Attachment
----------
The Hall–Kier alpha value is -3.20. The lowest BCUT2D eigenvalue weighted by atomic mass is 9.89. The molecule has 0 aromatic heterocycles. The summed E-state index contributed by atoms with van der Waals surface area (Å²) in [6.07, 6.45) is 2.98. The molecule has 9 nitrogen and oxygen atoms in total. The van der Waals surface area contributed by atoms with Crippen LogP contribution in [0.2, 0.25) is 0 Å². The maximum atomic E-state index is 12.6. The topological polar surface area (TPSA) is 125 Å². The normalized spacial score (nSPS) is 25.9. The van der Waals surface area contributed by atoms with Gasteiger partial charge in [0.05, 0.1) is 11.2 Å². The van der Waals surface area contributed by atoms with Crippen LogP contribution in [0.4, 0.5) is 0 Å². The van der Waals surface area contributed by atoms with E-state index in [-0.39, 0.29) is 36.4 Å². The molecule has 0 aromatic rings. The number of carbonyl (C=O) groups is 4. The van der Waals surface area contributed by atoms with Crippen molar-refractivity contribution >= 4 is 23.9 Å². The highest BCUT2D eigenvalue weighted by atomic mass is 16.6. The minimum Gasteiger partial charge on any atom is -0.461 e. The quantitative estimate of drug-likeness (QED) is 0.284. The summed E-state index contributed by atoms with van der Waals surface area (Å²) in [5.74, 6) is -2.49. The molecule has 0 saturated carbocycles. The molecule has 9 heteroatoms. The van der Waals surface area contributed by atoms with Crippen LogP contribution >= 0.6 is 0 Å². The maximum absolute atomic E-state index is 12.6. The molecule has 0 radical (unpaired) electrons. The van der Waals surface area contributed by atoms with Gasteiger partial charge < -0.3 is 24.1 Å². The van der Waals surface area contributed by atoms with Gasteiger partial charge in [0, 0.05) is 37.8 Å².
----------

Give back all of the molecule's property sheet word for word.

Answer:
The Hall–Kier alpha value is -3.20. The lowest BCUT2D eigenvalue weighted by atomic mass is 9.89. The molecule has 0 aromatic heterocycles. The summed E-state index contributed by atoms with van der Waals surface area (Å²) in [6.07, 6.45) is 2.98. The molecule has 9 nitrogen and oxygen atoms in total. The van der Waals surface area contributed by atoms with Crippen LogP contribution in [0.2, 0.25) is 0 Å². The maximum atomic E-state index is 12.6. The topological polar surface area (TPSA) is 125 Å². The normalized spacial score (nSPS) is 25.9. The van der Waals surface area contributed by atoms with Gasteiger partial charge in [0.05, 0.1) is 11.2 Å². The van der Waals surface area contributed by atoms with Crippen LogP contribution in [0.4, 0.5) is 0 Å². The van der Waals surface area contributed by atoms with E-state index in [-0.39, 0.29) is 36.4 Å². The molecule has 0 aromatic rings. The number of carbonyl (C=O) groups is 4. The van der Waals surface area contributed by atoms with Crippen molar-refractivity contribution >= 4 is 23.9 Å². The highest BCUT2D eigenvalue weighted by atomic mass is 16.6. The minimum Gasteiger partial charge on any atom is -0.461 e. The quantitative estimate of drug-likeness (QED) is 0.284. The summed E-state index contributed by atoms with van der Waals surface area (Å²) in [5.74, 6) is -2.49. The molecule has 0 saturated carbocycles. The molecule has 9 heteroatoms. The van der Waals surface area contributed by atoms with Crippen LogP contribution >= 0.6 is 0 Å². The maximum absolute atomic E-state index is 12.6. The molecule has 0 radical (unpaired) electrons. The van der Waals surface area contributed by atoms with Gasteiger partial charge < -0.3 is 24.1 Å². The van der Waals surface area contributed by atoms with Gasteiger partial charge in [0, 0.05) is 37.8 Å².